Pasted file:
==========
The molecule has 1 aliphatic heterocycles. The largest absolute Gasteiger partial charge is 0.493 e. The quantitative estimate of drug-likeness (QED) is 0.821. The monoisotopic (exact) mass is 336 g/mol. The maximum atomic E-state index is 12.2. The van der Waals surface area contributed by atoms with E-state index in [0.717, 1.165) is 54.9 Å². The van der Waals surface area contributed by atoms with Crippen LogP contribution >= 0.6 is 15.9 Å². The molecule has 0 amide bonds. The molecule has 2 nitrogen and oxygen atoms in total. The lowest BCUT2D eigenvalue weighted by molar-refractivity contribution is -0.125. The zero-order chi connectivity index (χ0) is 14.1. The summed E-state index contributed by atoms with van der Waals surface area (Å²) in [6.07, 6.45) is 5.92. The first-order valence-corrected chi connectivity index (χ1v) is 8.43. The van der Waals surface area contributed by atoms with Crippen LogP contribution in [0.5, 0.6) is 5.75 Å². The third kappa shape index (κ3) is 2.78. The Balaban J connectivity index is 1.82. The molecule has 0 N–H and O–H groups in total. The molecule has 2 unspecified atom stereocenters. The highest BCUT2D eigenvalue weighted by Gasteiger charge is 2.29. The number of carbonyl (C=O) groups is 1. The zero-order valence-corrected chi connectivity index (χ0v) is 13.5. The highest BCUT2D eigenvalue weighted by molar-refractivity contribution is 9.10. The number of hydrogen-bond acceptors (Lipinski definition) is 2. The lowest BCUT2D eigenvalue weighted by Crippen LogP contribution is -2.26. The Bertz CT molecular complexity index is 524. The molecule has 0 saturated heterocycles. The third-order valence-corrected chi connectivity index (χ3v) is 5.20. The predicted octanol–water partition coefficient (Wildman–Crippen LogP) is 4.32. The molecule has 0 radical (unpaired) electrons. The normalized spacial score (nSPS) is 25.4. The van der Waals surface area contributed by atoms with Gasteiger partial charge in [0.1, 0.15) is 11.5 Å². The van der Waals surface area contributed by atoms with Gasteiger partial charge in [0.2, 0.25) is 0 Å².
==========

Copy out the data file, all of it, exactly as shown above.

The molecule has 1 aliphatic heterocycles. The largest absolute Gasteiger partial charge is 0.493 e. The quantitative estimate of drug-likeness (QED) is 0.821. The monoisotopic (exact) mass is 336 g/mol. The maximum atomic E-state index is 12.2. The van der Waals surface area contributed by atoms with E-state index in [0.717, 1.165) is 54.9 Å². The van der Waals surface area contributed by atoms with Crippen LogP contribution >= 0.6 is 15.9 Å². The molecule has 0 amide bonds. The molecule has 2 nitrogen and oxygen atoms in total. The lowest BCUT2D eigenvalue weighted by molar-refractivity contribution is -0.125. The zero-order chi connectivity index (χ0) is 14.1. The summed E-state index contributed by atoms with van der Waals surface area (Å²) in [6.07, 6.45) is 5.92. The first-order valence-corrected chi connectivity index (χ1v) is 8.43. The van der Waals surface area contributed by atoms with Crippen LogP contribution in [0.5, 0.6) is 5.75 Å². The third kappa shape index (κ3) is 2.78. The Balaban J connectivity index is 1.82. The molecule has 0 N–H and O–H groups in total. The molecule has 2 unspecified atom stereocenters. The highest BCUT2D eigenvalue weighted by Gasteiger charge is 2.29. The number of carbonyl (C=O) groups is 1. The zero-order valence-corrected chi connectivity index (χ0v) is 13.5. The highest BCUT2D eigenvalue weighted by molar-refractivity contribution is 9.10. The number of hydrogen-bond acceptors (Lipinski definition) is 2. The lowest BCUT2D eigenvalue weighted by Crippen LogP contribution is -2.26. The Bertz CT molecular complexity index is 524. The molecule has 0 saturated heterocycles. The third-order valence-corrected chi connectivity index (χ3v) is 5.20. The predicted octanol–water partition coefficient (Wildman–Crippen LogP) is 4.32. The molecule has 0 radical (unpaired) electrons. The normalized spacial score (nSPS) is 25.4. The van der Waals surface area contributed by atoms with Gasteiger partial charge in [0.1, 0.15) is 11.5 Å². The van der Waals surface area contributed by atoms with Gasteiger partial charge in [0.2, 0.25) is 0 Å².